Nov 22 in Sports History: Before Mike Tyson went insane

Devil on his shoulder

In 1986: Mike Tyson became the youngest heavyweight champion in history at 20 years old after he knocked out Trevor Berbick. Tyson, like he did to many fighters early in his career, made quick work of Berbick (who in an odd piece of trivia was Muhammed Ali’s last opponent), knocking him out in the second round. After winning the WBC title from Berbick, Tyson went on to become the undisputed heavyweight champion the following year by claiming the rest of the alphabet soup titles. Berbick, sadly, quickly declined after the Tyson fight and was recently murdered in Jamaica. (

In 1917: The National Hockey League was formed as a result of the disbanding of the National Hockey Association. Charter members included the Montreal Canadiens, Montreal Wanderers, Ottawa Senators, Toronto Arenas and Quebec Bulldogs. It didn’t get off to a great start, as the Bulldogs dropped out of the league before playing a game; while the Wanderers played six games before their home arena burnt down. The Arenas won the Stanley Cup after defeating the Vancouver Millionaires of the Pacific Coast Hockey League. The next season was tougher on the fledgling NHL, as only three clubs fielded teams and the Stanley Cup Finals were cancelled after five games due to an influenza outbreak that killed Canadiens defenseman Joe Hall. (

In 2003: The Montreal Canadiens and Edmonton Oilers played the first outdoor game in NHL history. The game was played at the CFL’s Edmonton Eskimos’ Commonwealth Stadium. 57,167 fans braved the well-below zero temperatures to witness two historical games. First, an exhibition called the Mega Stars game featured Oilers versus Canadiens greats, including Wayne Gretzky (who suited up in blue and orange for the first time since being traded in 1988) and Mark Messier for Edmonton. In the night cap, the NHL squads played an official game, with the Canadiens prevailing 4-3 on a late Richard Zednik goal. It was so cold that most players had to wear thermal underwear and ski caps under their equipment. (

NHL General

Crashing the Zamboni: Hats Off to Atlanta – Again

Best part of the hat trick

1. Sens Slumping, Thrashers Thumping
The Ottawa Senators are reeling at the moment, now having lost five straight games. This is their longest losing streak in 10 years, believe it or not. Their most recent loss came at the hands of the mighty Atlanta Thrashers on Wednesday night, as the Sens managed to blow two 2-goal leads in the game. Credit Atlanta, though. This is a team on a mission, and that has been clearly seen through the first month of the season.
Slava Kozlov lit the red lamp three times in this game for his fifth career hat trick. His last 3-goal game also came against the Senators in January. With Ilya Kovalchuck’s Hat Trick on Monday night, it marks the first time in the history of the franchise that they’ve had hat tricks in consecutive games. Hat sales are expected to skyrocket this week in Atlanta, because everyone in town is now looking for a new Thrashers hat.

2. Dominik the Dominator
Detroit continued to melt the ice on Wednesday night, when they made quick work of the Edmonton Oilers by a score of 3-0. For Red Wings goalie Dominik Hasek, he earned his 70th career shutout and led Detroit to their seventh consecutive win. At 41 years old, he still has what it takes. If I were him, I’d aim to become the Julio Franco of hockey–play as long as possible. It also helps that the Red Wings have arguably the best defense in the NHL, and pucks are usually cleared out before Hasek has to stop a shot. The only low point for Detroit in this contest came in the second period, when Jason Williams left the ice on a stretcher. He suffered a vicious check to the face, and then landed face-first onto the ice. Ouchies.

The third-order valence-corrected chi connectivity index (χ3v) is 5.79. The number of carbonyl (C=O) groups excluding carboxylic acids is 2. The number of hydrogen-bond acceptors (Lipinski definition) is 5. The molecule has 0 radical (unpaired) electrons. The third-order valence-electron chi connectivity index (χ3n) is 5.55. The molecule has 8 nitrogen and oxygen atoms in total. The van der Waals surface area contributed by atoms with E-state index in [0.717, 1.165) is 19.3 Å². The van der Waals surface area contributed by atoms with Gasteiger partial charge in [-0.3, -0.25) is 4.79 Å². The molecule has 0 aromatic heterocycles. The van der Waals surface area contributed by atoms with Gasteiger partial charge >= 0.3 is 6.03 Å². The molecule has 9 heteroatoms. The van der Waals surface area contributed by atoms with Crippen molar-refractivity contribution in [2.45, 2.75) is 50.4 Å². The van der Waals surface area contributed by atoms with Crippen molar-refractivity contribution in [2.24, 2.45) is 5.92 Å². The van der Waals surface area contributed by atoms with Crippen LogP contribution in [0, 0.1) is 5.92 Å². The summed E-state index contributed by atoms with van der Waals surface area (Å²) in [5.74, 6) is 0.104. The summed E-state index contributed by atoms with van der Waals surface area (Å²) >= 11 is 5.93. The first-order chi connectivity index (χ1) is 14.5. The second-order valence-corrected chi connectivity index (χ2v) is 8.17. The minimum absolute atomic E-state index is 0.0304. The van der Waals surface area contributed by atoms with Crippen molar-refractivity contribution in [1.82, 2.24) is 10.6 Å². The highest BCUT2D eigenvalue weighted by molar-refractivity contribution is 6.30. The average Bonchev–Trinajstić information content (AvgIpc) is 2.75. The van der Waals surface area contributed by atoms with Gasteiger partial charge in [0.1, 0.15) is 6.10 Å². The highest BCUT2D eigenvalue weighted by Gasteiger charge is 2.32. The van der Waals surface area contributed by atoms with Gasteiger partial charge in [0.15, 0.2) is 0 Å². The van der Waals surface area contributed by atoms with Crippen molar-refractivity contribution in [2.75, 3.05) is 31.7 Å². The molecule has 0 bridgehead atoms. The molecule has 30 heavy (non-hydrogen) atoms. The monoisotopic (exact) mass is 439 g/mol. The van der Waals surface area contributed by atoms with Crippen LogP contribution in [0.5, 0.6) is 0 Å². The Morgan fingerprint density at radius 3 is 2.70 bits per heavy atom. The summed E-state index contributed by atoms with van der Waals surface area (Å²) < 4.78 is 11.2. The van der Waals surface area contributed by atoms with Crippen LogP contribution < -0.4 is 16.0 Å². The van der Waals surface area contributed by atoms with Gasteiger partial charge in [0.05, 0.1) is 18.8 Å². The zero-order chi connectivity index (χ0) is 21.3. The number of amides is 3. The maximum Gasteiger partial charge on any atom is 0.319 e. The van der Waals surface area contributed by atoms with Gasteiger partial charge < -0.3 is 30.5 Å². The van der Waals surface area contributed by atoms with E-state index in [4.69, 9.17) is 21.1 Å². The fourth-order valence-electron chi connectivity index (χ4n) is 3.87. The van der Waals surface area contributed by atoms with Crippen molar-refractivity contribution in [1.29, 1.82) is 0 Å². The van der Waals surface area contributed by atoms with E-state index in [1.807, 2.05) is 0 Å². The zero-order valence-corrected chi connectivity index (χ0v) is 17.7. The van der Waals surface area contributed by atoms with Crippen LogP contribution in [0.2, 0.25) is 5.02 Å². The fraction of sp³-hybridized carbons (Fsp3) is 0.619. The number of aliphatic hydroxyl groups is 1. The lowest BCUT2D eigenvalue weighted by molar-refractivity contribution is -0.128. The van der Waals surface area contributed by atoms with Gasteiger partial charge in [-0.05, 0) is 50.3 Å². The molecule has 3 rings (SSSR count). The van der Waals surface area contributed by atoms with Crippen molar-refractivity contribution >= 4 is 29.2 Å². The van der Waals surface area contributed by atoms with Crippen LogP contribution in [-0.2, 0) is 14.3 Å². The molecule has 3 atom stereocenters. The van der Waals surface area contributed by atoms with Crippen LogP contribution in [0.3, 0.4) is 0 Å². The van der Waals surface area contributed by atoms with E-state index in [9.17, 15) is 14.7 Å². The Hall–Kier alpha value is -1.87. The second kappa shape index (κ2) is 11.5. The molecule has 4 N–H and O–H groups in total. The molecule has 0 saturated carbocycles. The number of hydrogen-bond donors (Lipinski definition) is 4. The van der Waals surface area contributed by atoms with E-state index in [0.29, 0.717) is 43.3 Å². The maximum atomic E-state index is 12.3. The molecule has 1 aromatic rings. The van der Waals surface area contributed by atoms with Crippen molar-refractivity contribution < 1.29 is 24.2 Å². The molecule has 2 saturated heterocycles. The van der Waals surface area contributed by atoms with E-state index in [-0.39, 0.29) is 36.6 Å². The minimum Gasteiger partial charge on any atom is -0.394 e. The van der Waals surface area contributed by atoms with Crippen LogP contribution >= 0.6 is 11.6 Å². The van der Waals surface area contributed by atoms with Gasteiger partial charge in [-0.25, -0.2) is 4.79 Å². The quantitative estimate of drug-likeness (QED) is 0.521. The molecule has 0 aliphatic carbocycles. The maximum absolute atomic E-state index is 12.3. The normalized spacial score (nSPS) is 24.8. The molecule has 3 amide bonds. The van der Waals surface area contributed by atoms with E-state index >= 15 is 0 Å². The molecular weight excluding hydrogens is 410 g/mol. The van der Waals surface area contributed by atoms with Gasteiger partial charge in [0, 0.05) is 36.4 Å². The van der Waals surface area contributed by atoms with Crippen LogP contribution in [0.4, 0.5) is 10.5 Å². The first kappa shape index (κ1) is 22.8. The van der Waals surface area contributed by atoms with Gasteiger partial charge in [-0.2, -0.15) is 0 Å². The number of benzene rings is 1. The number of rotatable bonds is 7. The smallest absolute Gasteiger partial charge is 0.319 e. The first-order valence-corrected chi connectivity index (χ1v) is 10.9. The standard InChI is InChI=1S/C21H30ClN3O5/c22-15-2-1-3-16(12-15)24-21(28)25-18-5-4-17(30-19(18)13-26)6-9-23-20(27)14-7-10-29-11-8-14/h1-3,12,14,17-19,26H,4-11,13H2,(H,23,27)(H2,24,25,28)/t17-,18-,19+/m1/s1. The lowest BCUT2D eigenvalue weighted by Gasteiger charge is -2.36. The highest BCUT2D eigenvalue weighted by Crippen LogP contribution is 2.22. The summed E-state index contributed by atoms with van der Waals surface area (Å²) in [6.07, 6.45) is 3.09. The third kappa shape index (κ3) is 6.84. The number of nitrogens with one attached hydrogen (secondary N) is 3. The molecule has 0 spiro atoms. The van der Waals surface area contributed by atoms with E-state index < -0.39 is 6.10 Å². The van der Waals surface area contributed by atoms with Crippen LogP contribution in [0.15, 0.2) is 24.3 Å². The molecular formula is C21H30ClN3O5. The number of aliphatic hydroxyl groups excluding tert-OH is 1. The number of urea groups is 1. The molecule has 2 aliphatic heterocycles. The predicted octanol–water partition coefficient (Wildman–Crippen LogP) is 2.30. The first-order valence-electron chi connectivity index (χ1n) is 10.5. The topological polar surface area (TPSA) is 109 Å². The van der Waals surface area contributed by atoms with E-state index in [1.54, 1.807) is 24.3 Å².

3. Sundin Don’t Shine In Toronto
Maple Leafs captain Mats Sundin is expected to miss up to month with a torn ligament in his right elbow. He was injured on Monday night while playing against the Philadelphia Flyers. This could eventually be a big blow for the Maple Leafs. They’re going to have to keep up with the Buffalo Sabres in the Northeast Division (they have done an excellent job of hanging around in that division this year) without the help of their team leader in points – and in a division that could end up in a deadlock at the end of the year, this injury could be huge.

Check It Out
ESPN’s John Buccigross evaluates today’s NHL and plays “Buy or Sell” with every team. His biggest buy is with Pittsburgh, and since Evgeni Malkin showed up, we tend to agree. The Maple Leafs, Oilers, and Avalanche are among a handful of teams he would not currently pay to watch.

Game of the Night: Washington at Carolina
Capitals: coming off first back-to-back wins of the season

The Last Shot
The Flyers’ Jeff Carter is sidelined for six weeks, thanks to a broken ankle. This prompted Philly to call up veteran Petr Nedved from the AHL. The Flyers’ farm team, the Philadelphia Phantoms, are 5-6-1 on the season… that’s better than the record of the big league club, as the Flyers now stand at 3-10-1. Our condolences go out to Nedved– we’d rather play on the Phantoms this year, too.

NHL General

Crashing the Zamboni: Anyone up for a shootout?

John Madden

1. Shootout Spectaculars

  • New Jersey defeated Carolina 3-2: The Devils got revenge for being booted from the playoffs by defeating the Hurricanes on Tuesday night. New Jersey’s John Madden scored the game-winning goal in the sixth round of the shootout, sending his team to a 3-2 win and helping the Devils to winning four of their last five games.
  • Montreal defeated Edmonton 3-2: Alex Kovalev scored the game-winning goals for the Canadeins in the shootout, making sure the Canadeins stay in the thick of things in a crowded Northeast Division – currently they’re in third, ix points behind division leader Buffalo. With the victory, Montreal has won three of its last four games.

2. MacInnis Back with Blues